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Missing from are the usual features of a Lincoln luxury vehicle, such as navigation, plushier seats and a booming sound system. The Navigator offers a Soundmark THX audio as an option, but no such upgrade is offered in the LT. A rear-seat DVD player is available, however, on the LT. Critics have also noted the lack of side air bags or side-curtain air bags.

The LT shares the same cabin quietness as the F-150. Ford made luxury-type improvements on its new F-Series platform to isolate road noise and harshness, including a massive hydro formed frame and liberal use of sound insulation materials. There isn’t much else Lincoln engineers could do to improve the ride without giving up payload or towing ability. Different shock valving and bushings may add a little more compliance, but the F-Series is generally regarded as the nicest riding body-on-frame pickup on the market. The rack-and-pinion steering felt responsive and communicative.

There’s no deny the refined ride and performance of the Mark LT and any other F-150 model. Ford has achieved a wonderful balance of comfort and utility with this generation of pickups. But as you get closer to this performance equilibrium, sometimes there’s little room for distinction. To some, chrome and leather on the LT is the same as chrome and leather on the F-150 Harley-Davidson model. The same analogy can’t be applied to the Cadillac or GMC competitors. The EXT is not the same as a Chevy Avalanche LT, nor is the Sierra Denali the same as a Silverado LT. There are distinct differences in engineering and amenities.

In a curious twist, Lincoln is taking a different approach to marketing the Mark LT. It was introduced along with a custom Harley built by the madcap TV crew of American Chopper. The bike certainly wasn’t any more luxurious than many other choppers built by the Teutuls, but it had Lincoln styling cues. Recently, Lincoln teamed with the country music industry for a promotion in which numerous performers—including Vince Gill and Amy Grant—signed the front seat of an LT. The vehicle was given away in a promotion along with a custom Gibson guitar.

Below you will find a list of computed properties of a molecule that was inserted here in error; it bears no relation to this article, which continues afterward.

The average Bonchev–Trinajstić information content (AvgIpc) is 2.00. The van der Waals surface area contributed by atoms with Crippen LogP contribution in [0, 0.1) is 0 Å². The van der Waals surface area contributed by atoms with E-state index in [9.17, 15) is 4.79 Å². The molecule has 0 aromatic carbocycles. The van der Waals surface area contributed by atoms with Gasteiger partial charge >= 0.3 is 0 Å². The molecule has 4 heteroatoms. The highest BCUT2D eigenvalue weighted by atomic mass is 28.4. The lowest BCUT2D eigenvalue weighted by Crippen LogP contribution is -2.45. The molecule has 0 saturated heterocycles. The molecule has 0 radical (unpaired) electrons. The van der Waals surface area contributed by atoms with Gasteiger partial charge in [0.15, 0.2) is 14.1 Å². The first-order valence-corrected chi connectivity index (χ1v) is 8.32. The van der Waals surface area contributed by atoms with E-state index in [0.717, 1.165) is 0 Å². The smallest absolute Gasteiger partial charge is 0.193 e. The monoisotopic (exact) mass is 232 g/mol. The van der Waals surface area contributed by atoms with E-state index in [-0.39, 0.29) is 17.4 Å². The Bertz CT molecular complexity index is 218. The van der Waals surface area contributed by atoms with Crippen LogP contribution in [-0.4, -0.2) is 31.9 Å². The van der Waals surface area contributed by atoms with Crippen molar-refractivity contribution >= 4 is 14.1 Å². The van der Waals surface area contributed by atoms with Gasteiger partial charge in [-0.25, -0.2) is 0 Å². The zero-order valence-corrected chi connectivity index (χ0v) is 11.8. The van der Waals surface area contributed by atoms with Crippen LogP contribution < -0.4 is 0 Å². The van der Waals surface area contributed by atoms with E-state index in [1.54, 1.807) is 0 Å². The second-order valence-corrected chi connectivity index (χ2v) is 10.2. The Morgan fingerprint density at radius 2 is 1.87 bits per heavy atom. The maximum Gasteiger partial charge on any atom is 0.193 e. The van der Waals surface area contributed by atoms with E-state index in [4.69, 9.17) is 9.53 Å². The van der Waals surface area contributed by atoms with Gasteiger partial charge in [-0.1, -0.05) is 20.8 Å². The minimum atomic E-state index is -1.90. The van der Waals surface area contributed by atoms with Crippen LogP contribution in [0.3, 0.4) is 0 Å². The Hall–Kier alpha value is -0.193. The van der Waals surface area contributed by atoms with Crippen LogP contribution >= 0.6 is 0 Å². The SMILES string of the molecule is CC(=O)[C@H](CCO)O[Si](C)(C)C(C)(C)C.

Lincoln is clearly targeting a diverse audience in promoting the LT. The brand’s current demographics probably lean more towards AARP than MTV, so a little spice is encouraging. The Navigator brought a more youthful buyer into the Lincoln showroom. But as large SUVs fall out of favor of consumers, Lincoln feels that pickups can be the draw to entice younger motorists. Keeping the price down will get their attention but will the product appeal to their lifestyles?

There’s word on the street that Ford may let the Ranger die a slow death and never build a replacement generation. Instead, the company wants to build a Honda Ridgeline-type pickup. That platform would present Lincoln a perfect opportunity to get in on the ground floor of the development process and put its luxury stamp on every part of the vehicle’s design and engineering. A true, distinctive Lincoln pickup could then be built. Right now the Mark LT is a nice Ford pickup with a Lincoln grille.

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